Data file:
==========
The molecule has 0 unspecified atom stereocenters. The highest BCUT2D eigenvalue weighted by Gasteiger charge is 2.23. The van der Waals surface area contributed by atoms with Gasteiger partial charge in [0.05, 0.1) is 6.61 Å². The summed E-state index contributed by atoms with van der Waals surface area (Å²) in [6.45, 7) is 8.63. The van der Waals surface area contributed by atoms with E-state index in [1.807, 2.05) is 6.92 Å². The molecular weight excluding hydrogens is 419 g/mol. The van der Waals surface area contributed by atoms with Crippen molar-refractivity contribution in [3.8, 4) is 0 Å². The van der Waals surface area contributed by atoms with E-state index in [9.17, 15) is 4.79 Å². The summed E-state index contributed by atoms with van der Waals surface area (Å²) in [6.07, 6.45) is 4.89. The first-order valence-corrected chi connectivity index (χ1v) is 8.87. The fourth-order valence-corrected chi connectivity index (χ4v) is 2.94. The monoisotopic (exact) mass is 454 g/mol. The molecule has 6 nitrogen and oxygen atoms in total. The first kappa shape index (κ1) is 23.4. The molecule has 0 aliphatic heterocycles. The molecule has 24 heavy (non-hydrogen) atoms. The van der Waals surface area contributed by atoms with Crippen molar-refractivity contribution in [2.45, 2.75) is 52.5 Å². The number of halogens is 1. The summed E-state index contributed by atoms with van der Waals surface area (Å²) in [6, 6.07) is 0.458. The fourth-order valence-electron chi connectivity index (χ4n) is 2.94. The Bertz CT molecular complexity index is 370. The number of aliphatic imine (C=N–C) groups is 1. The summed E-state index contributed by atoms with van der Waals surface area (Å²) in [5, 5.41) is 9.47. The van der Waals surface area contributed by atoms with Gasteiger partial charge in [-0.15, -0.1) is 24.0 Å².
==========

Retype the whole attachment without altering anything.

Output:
The molecule has 0 unspecified atom stereocenters. The highest BCUT2D eigenvalue weighted by Gasteiger charge is 2.23. The van der Waals surface area contributed by atoms with Gasteiger partial charge in [0.05, 0.1) is 6.61 Å². The summed E-state index contributed by atoms with van der Waals surface area (Å²) in [6.45, 7) is 8.63. The van der Waals surface area contributed by atoms with E-state index in [1.807, 2.05) is 6.92 Å². The molecular weight excluding hydrogens is 419 g/mol. The van der Waals surface area contributed by atoms with Crippen molar-refractivity contribution in [3.8, 4) is 0 Å². The van der Waals surface area contributed by atoms with E-state index in [9.17, 15) is 4.79 Å². The summed E-state index contributed by atoms with van der Waals surface area (Å²) in [6.07, 6.45) is 4.89. The first-order valence-corrected chi connectivity index (χ1v) is 8.87. The fourth-order valence-corrected chi connectivity index (χ4v) is 2.94. The monoisotopic (exact) mass is 454 g/mol. The molecule has 6 nitrogen and oxygen atoms in total. The first kappa shape index (κ1) is 23.4. The molecule has 0 aliphatic heterocycles. The molecule has 24 heavy (non-hydrogen) atoms. The van der Waals surface area contributed by atoms with Crippen molar-refractivity contribution in [2.45, 2.75) is 52.5 Å². The number of halogens is 1. The summed E-state index contributed by atoms with van der Waals surface area (Å²) in [6, 6.07) is 0.458. The fourth-order valence-electron chi connectivity index (χ4n) is 2.94. The Bertz CT molecular complexity index is 370. The number of aliphatic imine (C=N–C) groups is 1. The summed E-state index contributed by atoms with van der Waals surface area (Å²) in [5, 5.41) is 9.47. The van der Waals surface area contributed by atoms with Gasteiger partial charge in [-0.15, -0.1) is 24.0 Å².